Metamorphosis: Jazz Meets the Symphony, #4

Editorial Reviews

All Music Guide - Richard S. Ginell
Lalo Schifrin's fourth attempt to merge symphonic and jazz conceptions takes a turn into dangerous waters, venturing into 20th century classical techniques and some of jazz's most challenging composers. It was a gutsy move to confront the mantle of Gil Evans by rearranging "La Nevada," ayet Schifrin spoons on the added orchestral weight carefully, retaining and deepening Evans' mauve colors and dissonance -- and it becomes a swinging delight. Moreover, Evans' sonorities become the dominant colors in the succeeding pieces "Sanctuary," a suave, moody piece of work balancing both camps with assurance, and the "Tosca Variations," where the aria "E lucevan le stelle" is ...
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Editorial Reviews

All Music Guide - Richard S. Ginell
Lalo Schifrin's fourth attempt to merge symphonic and jazz conceptions takes a turn into dangerous waters, venturing into 20th century classical techniques and some of jazz's most challenging composers. It was a gutsy move to confront the mantle of Gil Evans by rearranging "La Nevada," ayet Schifrin spoons on the added orchestral weight carefully, retaining and deepening Evans' mauve colors and dissonance -- and it becomes a swinging delight. Moreover, Evans' sonorities become the dominant colors in the succeeding pieces "Sanctuary," a suave, moody piece of work balancing both camps with assurance, and the "Tosca Variations," where the aria "E lucevan le stelle" is cleverly launched by Beethoven's Moonlight Sonata. Schifrin makes complex, appropriately quirky, even forbidding music out of a string of Thelonious Monk tunes in "Miraculous Monk" and continues the disturbing intensity on "Invisible City" before relaxing expansively in "Rhapsody For Bix"; the latter features a splashy, un-Bix-like soloist in trumpeter James Morrison. The cast of players changes considerably from previous albums; Morrison and Ray Brown remain in place, now joined by the London Symphony Orchestra, violinist/guitarist Markus Wienstroer, drummer Jeff Hamilton and conguero Francisco Aguabella -- not to mention Schifrin himself on piano. Though one shouldn't use this disc as an entryway into the Jazz Meets the Symphony series, it is the boldest CD of the lot so far, unleashing the full resources of contemporary classical music and welding it firmly onto a jazz chassis.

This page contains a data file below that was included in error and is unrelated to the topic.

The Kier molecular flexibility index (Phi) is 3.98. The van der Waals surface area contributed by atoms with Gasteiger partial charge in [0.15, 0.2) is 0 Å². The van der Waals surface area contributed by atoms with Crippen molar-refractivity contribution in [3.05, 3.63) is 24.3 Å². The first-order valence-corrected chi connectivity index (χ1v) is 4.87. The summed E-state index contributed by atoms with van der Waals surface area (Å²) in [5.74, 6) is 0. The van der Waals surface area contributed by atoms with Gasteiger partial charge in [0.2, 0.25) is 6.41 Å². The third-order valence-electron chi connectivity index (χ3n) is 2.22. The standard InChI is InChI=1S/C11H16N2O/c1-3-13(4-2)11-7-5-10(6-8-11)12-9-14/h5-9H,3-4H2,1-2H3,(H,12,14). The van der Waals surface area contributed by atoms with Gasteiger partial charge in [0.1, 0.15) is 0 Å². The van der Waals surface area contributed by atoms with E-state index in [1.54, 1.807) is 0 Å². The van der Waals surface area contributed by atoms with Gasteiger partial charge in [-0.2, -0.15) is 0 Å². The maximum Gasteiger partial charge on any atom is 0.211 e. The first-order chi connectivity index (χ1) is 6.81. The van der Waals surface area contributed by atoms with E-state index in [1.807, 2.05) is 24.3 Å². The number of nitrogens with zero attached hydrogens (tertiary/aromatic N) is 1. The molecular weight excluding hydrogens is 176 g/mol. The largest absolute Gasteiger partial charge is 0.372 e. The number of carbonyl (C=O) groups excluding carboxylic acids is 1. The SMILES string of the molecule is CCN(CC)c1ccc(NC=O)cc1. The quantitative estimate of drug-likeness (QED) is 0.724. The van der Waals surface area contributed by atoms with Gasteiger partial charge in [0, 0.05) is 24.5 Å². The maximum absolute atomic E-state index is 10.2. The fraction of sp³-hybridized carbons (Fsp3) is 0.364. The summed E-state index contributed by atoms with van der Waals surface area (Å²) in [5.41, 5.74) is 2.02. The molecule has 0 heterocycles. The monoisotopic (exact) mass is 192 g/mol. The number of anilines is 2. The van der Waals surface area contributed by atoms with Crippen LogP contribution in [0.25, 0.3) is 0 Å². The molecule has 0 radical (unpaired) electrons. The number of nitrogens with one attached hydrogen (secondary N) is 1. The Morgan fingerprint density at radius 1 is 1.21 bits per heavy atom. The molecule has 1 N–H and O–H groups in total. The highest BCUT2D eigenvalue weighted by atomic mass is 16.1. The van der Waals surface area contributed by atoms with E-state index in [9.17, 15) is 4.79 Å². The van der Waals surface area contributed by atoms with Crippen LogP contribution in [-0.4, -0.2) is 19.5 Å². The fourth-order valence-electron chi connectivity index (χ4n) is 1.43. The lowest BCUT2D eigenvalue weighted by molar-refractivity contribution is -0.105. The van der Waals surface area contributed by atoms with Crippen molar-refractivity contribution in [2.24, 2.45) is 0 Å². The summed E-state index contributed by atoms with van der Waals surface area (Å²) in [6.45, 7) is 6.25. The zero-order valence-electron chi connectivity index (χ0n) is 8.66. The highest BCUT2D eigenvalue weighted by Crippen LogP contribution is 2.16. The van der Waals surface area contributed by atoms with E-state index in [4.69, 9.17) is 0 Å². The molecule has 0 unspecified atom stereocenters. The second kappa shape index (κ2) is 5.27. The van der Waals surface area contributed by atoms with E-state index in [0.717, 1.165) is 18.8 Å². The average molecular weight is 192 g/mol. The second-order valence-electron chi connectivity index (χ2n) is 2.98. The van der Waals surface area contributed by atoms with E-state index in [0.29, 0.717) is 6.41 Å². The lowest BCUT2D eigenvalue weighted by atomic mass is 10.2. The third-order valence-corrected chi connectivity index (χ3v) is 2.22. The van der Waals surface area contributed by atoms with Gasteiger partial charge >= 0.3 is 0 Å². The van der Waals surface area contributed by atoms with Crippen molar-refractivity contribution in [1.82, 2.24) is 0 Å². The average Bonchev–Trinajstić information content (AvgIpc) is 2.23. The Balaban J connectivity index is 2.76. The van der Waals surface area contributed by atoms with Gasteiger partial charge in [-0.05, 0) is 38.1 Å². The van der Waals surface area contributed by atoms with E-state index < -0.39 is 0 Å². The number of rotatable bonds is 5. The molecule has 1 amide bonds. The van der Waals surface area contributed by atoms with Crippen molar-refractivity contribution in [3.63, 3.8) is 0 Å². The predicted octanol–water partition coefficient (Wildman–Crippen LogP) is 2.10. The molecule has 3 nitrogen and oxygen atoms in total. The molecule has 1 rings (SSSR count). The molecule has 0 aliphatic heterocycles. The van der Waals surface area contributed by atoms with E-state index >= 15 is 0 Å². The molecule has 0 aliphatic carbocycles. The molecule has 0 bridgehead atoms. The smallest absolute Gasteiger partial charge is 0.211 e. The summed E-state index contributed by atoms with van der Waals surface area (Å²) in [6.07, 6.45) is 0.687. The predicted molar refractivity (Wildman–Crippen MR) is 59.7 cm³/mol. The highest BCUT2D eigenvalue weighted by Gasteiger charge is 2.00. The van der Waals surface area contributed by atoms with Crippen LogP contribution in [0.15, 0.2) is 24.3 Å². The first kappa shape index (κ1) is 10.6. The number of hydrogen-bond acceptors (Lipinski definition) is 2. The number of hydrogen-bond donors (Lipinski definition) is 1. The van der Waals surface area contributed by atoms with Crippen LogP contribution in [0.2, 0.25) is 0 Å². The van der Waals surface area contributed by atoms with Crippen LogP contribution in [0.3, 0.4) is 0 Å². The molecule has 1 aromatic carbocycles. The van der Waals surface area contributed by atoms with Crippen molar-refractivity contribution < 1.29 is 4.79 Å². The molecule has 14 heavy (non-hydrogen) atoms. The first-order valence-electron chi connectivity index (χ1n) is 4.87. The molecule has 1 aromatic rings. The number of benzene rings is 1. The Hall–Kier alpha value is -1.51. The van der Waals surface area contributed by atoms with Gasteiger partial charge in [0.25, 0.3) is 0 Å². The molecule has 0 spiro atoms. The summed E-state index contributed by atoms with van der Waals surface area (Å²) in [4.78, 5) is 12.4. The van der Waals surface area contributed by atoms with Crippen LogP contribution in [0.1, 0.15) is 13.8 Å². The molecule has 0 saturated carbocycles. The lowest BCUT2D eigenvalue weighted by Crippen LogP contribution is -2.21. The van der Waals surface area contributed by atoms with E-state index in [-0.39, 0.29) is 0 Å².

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Product Details

  • Release Date: 8/4/1998
  • Label: Aleph Records
  • UPC: 651702632428
  • Catalog Number: 4
  • Sales rank: 170,673

Album Credits

Performance Credits
Lalo Schifrin Primary Artist, Primary Artist, Piano, Conductor
London Symphony Orchestra Performing Ensemble
Jeff Hamilton Drums
James Morrison Trumpet, Flugelhorn
Francisco Aguabella Conga
Ray Brown Bass
Technical Credits
Lalo Schifrin Arranger, Producer
Bobby Bee Mastering
Peter Cobbin Engineer
John Richards Engineer
Tony Gieske Liner Notes
Donna Schifrin Executive Producer
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